Meanwhile, the Polish press continued to defend the establishment of new trade unions as "a significant strengthening of socialist democracy." Many of the commentaries appeared at least partially aimed at reasuring the Soviet Union that, despite earlier warnings, "antisocialist elements" failed to gain the upper hand during the strikes.
The Warsaw daily Zycie Warszawy said the strikes had taught the leadership a valuable lesson, reminding them that "listening to the voice of the people" was a basic law of socialism.
"The recent conflicts have thoroughly exposed the fatal effects of departing from this principle. The will of the party to listen to the people had declined," the paper said.
Government officials have said that the agreements reached in Gdansk and Szczecin will apply nationwide. A conference of regional party bosses was held in Warsaw yesterday to discuss implementation of the reforms.
One of the key issues is the relationship between the new, independent trade unions and the new, independent trade unions and the old, official ones. With more and more workers lining up to join the new unions, there is a very real possibility that the official unions will be left with a topheavy bureaucracy but very few members.
To compete with the new independent unions; the official unions will be forced to be much more forthright in their defense of workers' interests. The newly appointed trade union head, Romuald Jankowski, has already called for the "deep renewal" of the trade union movement and the holding of free elections by secret ballot.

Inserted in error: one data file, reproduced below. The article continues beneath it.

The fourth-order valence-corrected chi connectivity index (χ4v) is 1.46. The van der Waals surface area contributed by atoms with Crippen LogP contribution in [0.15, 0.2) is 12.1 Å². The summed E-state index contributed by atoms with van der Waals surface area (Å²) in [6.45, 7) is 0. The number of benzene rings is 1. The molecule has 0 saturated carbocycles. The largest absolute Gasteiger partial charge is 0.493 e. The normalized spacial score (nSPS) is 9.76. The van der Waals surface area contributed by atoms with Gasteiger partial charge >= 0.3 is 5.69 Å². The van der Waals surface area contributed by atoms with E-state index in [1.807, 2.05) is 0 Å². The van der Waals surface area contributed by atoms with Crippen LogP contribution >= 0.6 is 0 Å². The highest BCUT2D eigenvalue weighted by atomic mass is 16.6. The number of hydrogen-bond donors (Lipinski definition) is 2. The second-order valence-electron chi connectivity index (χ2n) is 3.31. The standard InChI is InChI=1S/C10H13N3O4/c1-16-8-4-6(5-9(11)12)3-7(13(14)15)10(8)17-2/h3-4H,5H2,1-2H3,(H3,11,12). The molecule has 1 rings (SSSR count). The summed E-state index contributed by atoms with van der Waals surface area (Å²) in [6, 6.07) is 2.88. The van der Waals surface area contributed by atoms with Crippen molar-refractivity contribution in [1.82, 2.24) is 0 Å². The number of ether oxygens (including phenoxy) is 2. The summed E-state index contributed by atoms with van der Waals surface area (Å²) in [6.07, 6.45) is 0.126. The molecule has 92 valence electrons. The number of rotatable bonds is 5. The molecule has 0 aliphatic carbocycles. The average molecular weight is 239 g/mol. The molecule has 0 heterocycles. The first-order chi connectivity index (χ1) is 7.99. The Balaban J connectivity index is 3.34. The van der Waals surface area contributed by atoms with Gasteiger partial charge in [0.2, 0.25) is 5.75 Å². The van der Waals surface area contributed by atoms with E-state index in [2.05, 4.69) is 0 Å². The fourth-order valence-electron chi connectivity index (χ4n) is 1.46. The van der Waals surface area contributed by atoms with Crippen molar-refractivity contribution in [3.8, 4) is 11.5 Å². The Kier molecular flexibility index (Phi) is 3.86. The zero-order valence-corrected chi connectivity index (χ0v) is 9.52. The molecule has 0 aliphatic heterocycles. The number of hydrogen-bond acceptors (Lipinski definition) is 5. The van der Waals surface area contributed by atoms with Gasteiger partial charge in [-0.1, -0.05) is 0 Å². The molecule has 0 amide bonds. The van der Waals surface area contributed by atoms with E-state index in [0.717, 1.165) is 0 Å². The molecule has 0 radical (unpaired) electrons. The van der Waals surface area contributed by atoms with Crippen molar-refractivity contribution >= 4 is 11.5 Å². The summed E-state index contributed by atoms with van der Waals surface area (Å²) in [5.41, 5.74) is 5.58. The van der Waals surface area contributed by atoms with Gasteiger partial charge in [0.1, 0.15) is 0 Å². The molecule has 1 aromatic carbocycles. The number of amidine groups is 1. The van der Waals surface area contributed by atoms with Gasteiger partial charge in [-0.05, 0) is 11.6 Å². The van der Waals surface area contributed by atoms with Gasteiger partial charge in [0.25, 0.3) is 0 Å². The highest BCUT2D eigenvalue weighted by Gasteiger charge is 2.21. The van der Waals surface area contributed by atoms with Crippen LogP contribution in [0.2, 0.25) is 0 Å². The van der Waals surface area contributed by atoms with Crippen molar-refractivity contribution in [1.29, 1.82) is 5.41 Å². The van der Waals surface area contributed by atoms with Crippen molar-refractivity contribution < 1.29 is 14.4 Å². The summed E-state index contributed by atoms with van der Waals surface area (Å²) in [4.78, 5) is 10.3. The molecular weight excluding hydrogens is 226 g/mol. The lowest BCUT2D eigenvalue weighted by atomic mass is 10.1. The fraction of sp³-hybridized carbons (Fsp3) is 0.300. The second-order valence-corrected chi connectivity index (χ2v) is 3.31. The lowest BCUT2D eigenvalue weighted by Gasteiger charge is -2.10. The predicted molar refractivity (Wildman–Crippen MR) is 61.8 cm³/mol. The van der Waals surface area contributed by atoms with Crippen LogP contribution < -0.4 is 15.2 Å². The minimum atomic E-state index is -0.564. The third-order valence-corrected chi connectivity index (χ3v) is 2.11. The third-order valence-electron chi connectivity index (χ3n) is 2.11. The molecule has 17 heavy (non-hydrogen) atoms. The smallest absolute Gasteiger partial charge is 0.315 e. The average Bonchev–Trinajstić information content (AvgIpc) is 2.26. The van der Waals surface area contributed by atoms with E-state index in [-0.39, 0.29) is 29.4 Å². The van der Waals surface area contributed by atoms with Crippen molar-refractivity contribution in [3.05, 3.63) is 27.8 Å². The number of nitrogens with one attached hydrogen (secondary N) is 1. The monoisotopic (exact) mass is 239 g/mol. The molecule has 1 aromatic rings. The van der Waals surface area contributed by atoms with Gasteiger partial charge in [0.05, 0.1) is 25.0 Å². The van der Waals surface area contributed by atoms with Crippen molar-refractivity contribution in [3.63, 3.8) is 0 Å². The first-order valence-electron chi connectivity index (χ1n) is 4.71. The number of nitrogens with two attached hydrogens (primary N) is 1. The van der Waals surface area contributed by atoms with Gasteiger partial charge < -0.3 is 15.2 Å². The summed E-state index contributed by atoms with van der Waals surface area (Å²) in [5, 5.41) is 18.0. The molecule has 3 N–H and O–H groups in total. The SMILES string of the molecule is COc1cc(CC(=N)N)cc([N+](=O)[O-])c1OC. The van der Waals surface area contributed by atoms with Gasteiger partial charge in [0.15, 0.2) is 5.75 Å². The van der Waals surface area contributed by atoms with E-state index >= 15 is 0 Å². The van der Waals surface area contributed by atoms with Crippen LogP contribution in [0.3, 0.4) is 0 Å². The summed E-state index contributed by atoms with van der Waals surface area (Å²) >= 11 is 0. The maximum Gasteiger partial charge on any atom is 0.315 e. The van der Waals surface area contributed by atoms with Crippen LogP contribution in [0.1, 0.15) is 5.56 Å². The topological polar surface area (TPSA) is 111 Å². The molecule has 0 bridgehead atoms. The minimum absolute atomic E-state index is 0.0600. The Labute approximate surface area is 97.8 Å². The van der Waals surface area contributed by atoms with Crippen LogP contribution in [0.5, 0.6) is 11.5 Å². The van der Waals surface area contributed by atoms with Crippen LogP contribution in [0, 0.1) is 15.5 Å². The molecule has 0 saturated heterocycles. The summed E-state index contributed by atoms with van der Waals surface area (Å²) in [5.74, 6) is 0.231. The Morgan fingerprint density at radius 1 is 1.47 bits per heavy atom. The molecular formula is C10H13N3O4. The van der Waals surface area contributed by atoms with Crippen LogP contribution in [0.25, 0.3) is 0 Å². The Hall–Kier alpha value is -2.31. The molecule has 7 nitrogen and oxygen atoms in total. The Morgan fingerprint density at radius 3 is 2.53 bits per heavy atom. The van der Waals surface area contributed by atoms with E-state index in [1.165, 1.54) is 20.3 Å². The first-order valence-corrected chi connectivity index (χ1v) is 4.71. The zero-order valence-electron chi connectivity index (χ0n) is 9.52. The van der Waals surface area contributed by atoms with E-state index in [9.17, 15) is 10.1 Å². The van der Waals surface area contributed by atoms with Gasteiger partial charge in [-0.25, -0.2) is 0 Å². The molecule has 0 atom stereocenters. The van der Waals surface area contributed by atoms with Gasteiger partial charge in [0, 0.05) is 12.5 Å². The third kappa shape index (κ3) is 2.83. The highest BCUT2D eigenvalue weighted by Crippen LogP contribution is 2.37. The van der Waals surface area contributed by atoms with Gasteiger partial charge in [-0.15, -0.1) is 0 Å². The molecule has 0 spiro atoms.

In practice, however, in areas where there have been wide-scale strikes, the official unions could be left with little real influence. It is difficult to see how they will operate in a situation where a vast majority of the workers support the newly established independent unions.
Even in those regions where labor unrest has been relatively muted, interest in the new unions has been high. Discussions about the agreements reached in Gdansk and Szczecin have been held in factories throughout the country.
The concern of workers that they should not be left out of the new agreements was reflected by a strike today in a heavy engineering plant in Warsaw. The workers downed tools in protest at an article in the local press that suggested they were not interested in setting up independent unions of their own.